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Old November 1, 2011, 01:36 AM   #1
south.texas.dead.I
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Pro4 220v furnace wiring

I just got a 30A/50A plug that fits my dryer outlet I also got 10/2 wire 15ft the colors are grey white and bare. The colors from my pot are blue grey and green. I'm gonna connect them grey from pot to grey dryer wire. Blue from pot to white on dryer wire. And green to the bare for my ground. Can someone please double check this for me? Also how do you advise connecting these, soldering?


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Old November 1, 2011, 06:46 AM   #2
darkroommike
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220v wiring

Surely there are some electricians on this board but that doesn't sound right. 220v typically has two "hot" wires, a "neutral" and a ground, you can buy a pre-wired plug to fit your dryer that will use braided copper (superior to solid for this application) or use 10/3.

You do not want to solder connections in this case, solder has a lower melting point than lead! You need to make solid mechanical connections at the pot.

If you do not have an instruction sheet for this pot have an electrician do it, hopefully one that is a shooting buddy and will trade his time for boolits.

Last edited by darkroommike; November 1, 2011 at 06:51 AM. Reason: expansion of post
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Old November 1, 2011, 07:02 AM   #3
jaguarxk120
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Time to go back to who made the "pot". The mfgr should have a wiring diagram for wiring the pot.
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Old November 1, 2011, 07:46 AM   #4
south.texas.dead.I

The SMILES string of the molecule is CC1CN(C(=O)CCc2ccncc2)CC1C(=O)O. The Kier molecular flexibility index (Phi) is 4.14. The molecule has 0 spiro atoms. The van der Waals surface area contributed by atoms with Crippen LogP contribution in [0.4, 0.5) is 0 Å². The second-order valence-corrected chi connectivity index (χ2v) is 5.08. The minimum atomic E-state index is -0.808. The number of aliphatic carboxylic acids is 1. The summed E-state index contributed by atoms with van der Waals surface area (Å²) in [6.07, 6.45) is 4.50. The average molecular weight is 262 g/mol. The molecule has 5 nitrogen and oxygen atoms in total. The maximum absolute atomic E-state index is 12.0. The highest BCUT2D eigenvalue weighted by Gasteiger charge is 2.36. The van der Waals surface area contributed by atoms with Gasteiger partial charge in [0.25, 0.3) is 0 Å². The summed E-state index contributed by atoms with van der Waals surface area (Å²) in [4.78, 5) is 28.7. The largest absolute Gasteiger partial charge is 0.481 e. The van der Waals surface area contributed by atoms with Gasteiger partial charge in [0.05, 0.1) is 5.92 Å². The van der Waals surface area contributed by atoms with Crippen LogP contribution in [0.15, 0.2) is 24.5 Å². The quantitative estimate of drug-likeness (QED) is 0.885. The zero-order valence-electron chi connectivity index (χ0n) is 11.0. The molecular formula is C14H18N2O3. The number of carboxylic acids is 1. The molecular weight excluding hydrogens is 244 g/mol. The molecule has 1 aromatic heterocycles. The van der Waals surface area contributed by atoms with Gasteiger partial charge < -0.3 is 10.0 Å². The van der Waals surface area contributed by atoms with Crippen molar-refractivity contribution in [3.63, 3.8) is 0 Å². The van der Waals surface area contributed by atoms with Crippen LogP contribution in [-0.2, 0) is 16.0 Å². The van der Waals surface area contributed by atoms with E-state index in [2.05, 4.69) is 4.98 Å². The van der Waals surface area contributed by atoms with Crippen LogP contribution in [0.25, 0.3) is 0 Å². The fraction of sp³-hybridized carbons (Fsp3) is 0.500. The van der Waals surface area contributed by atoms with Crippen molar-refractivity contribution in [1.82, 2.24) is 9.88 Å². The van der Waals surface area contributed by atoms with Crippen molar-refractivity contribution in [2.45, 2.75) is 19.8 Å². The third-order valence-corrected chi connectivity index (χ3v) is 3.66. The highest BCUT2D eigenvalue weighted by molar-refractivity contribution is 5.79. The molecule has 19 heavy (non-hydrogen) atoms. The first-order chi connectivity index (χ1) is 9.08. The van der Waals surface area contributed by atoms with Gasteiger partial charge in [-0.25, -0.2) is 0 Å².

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Ya...the pot has two hots and a ground for sure. The previous setup I had also two hots and a ground. But it also had a white for neutral that I just taped off


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Old November 1, 2011, 08:44 AM   #5
wcar
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A dryer typically uses a 30 amp. 220 volt circuit. If the connector is a three bladed connector there is a red wire, a black wire and a white wire. The red and black wires are the hot wires and the white wire is the neutral. The 'L' shaped blade is the neutral. If the connector is a four-bladed connector there is a red wire, a black wire, a white wire and a green wire. The 'L' shape blade is the white wire and the 'U' shaped blade is the green wire. The white wire is neutral and the green wire is chassis ground to the appliance. In most residential situations the white wire and the green wire are both connected to the neutral-ground buss at the breaker box. Electrically there isn't any difference between the black wire and the red one. They both measure 110V to ground and 220v between the two. The white wire (and green wire, if there is one) must be connected both for proper operation and to avoid a 'hot chassis' situation. Mechanical connections (wire nuts or screw terminals) should be used. And in real life 110V is actually 120 V and 220V is actually 240V. Be careful! 220 is a bitch.